People in the development field have attempted to diffuse a number of different technologies in order to aid, midwife, or spark the development of a broad spectrum of places.
From genetically modified rice to clean water systems to vaccines — if one thinks of a vaccine as a type of technology — technologies have been brought into what are considered underdeveloped communities to help them become healthier or less poor or more modern, but the projects often fail for one reason or another.
Among the technologies researchers and nonprofits have deployed to help aid in development have been communication technologies.
In 2009 I was coauthor of a study examining the research on what’s called Development Communication. The 8 of us working on the project were looking at how development communication had (or hadn’t) changed in an “era of ICTs and Globalization.”
At its most basic, theories behind development communication suggested that if you diffused a communication technology you could help developing places modernize.
Of course, it’s rarely that simple and research over decades only confirmed that. Our study was focused on whether researchers using newer technologies were diving into that old research or forging ahead without understanding how development communication had (or hadn’t) worked in the past.
What we found, perhaps unsurprisingly, was that projects were often touting the way new, interactive, Internet based communication technologies could aid in development. Rarely were they looking back to the early pitfalls of such an approach to communication for development.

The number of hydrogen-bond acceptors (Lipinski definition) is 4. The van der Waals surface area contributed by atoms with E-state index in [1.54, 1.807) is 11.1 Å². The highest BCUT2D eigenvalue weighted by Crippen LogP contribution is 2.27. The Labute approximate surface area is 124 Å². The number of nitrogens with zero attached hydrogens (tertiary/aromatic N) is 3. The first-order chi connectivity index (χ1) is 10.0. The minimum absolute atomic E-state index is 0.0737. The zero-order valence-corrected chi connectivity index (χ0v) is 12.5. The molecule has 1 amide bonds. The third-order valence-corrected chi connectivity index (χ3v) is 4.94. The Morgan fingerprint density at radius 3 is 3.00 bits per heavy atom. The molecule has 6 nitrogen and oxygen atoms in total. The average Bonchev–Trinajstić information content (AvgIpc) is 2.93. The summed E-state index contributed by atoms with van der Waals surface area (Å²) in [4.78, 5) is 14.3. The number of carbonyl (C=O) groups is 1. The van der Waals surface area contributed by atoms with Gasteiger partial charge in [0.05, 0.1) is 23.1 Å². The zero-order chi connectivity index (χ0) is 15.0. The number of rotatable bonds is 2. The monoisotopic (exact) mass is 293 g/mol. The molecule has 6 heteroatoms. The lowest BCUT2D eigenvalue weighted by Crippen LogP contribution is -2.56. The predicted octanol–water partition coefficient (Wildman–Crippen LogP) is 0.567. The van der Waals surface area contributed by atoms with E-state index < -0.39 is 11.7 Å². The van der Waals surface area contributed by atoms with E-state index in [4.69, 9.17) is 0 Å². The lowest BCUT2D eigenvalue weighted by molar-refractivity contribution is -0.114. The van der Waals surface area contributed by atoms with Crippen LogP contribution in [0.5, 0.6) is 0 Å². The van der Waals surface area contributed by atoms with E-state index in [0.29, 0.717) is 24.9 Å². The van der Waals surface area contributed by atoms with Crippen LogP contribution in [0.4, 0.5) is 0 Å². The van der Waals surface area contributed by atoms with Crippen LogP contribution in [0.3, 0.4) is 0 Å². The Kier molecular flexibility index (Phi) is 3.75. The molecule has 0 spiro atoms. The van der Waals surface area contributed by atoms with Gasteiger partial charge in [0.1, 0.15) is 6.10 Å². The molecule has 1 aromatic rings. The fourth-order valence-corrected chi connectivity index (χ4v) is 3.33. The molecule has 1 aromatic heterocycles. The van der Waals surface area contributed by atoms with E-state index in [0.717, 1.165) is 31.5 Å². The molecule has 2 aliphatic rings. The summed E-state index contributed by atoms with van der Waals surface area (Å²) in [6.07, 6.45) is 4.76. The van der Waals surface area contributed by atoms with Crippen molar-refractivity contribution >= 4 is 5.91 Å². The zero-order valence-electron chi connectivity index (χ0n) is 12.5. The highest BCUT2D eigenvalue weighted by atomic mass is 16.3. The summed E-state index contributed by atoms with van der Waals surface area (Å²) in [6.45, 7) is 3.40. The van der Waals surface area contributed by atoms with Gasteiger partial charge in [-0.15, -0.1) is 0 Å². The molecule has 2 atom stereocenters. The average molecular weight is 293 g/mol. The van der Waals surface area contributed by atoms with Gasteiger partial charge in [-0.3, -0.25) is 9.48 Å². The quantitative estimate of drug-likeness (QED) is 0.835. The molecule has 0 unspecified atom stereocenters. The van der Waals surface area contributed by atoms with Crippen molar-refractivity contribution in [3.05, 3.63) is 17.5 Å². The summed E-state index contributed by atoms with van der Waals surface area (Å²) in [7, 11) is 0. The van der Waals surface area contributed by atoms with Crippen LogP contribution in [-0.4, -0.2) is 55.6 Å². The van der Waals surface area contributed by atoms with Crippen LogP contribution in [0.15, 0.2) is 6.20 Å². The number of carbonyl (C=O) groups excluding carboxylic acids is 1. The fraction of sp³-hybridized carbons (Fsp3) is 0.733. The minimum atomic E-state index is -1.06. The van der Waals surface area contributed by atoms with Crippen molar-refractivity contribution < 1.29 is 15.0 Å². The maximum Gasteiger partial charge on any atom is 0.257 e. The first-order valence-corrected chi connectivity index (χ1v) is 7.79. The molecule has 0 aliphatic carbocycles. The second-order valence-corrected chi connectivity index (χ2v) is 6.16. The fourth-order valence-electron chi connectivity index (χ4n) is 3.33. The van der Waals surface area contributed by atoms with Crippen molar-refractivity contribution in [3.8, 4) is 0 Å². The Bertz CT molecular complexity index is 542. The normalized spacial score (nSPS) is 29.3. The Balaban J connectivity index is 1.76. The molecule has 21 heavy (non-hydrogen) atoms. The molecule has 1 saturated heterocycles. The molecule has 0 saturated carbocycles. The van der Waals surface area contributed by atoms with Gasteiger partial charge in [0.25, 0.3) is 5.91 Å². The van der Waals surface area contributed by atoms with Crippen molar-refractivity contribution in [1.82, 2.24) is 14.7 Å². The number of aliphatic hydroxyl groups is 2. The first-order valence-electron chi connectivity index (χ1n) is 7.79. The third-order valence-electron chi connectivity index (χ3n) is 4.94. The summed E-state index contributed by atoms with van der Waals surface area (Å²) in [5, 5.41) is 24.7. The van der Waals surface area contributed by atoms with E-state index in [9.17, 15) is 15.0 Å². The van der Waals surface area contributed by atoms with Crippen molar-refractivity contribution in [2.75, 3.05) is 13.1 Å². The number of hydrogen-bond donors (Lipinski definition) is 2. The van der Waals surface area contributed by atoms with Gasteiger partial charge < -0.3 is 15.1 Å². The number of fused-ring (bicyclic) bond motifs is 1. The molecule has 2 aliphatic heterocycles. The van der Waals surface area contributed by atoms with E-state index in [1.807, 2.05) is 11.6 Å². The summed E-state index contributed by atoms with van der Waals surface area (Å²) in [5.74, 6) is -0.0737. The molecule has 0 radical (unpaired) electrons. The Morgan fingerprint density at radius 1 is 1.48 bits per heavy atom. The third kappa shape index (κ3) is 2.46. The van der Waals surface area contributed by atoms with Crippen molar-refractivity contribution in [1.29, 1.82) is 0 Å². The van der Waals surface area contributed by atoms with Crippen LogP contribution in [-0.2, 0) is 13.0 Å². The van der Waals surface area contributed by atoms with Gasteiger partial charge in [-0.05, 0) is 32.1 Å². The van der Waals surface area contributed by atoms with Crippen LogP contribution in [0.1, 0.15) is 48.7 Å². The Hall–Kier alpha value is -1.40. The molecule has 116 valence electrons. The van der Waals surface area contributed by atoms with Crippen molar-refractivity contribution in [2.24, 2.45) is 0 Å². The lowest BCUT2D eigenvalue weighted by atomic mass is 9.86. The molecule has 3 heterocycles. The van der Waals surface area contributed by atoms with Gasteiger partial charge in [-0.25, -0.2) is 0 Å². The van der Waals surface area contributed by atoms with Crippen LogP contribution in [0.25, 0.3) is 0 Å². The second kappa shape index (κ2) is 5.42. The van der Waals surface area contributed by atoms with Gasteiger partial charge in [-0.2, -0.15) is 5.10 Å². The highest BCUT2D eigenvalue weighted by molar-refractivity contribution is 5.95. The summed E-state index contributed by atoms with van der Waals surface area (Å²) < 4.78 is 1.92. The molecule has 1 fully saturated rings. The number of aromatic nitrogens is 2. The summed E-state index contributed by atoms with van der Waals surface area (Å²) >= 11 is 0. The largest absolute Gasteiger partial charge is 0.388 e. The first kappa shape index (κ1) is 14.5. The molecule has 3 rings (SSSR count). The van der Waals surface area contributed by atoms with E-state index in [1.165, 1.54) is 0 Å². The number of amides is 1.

Basically, these ICT — information and communication technology — projects were doing the same sorts of things that researchers using telephones or film or radio had done … hanging development hopes on the technology while often overlooking all the other factors that are important in the development of a community.
Of course, that leaves one wondering what to do.
As I sit writing this I came across a story from Deutsche Welle about the EU’s desire to cut costs and red-tape in the administration of its aid programs.
Whenever I read research or news stories about development projects I always wonder to what end? Who are the development projects for?
“Europe is interested in supporting economic development in other countries, because that makes them interesting trading partners,” Klaus Rudischhauser from EuropeAID is quoted as saying in the Deutsche Welle article.
That mix of both self-interest and desire to help might explain why so much of the development literature is littered with projects looking for a technology that will quickly jump-start development. And why so many projects are abandoned when things don’t happen quickly enough.
Some of the most interesting conversations I’ve seen have centered on the UN Millennium Development Goals.
The goals have include attaining equality in education, the empowerment of girls, the reduction of the spread of HIV/AIDS, and improving food security.
With the 2015 “deadline” in sight, the United Nations is beginning to create conversations about what the future of development is and should be.
Of course it’s not just nation states or big international organizations who are funding development projects — there are also wealthy businessmen turned philanthropists like Bill Gates who are out there pushing development agendas.
It leaves you wondering what’s in store in the field of development. The Guardian actually has a section on its website full of articles pondering “The future of development.”
As for development communication, the area I’m most familiar with, it’s slowly fading away.
In our 2009 study we found that fewer projects were situating themselves within the field of development communication and a quickly Google Scholar search shows that very little has been published in this area since our study came out.
Researchers have, instead, been focusing their attention on the study of communication and social change. It makes me wonder if, eventually, development will be a concept that will be replaced by something else.
Social change? Economic change? Cultural change?
But it still begs the question — change for whom?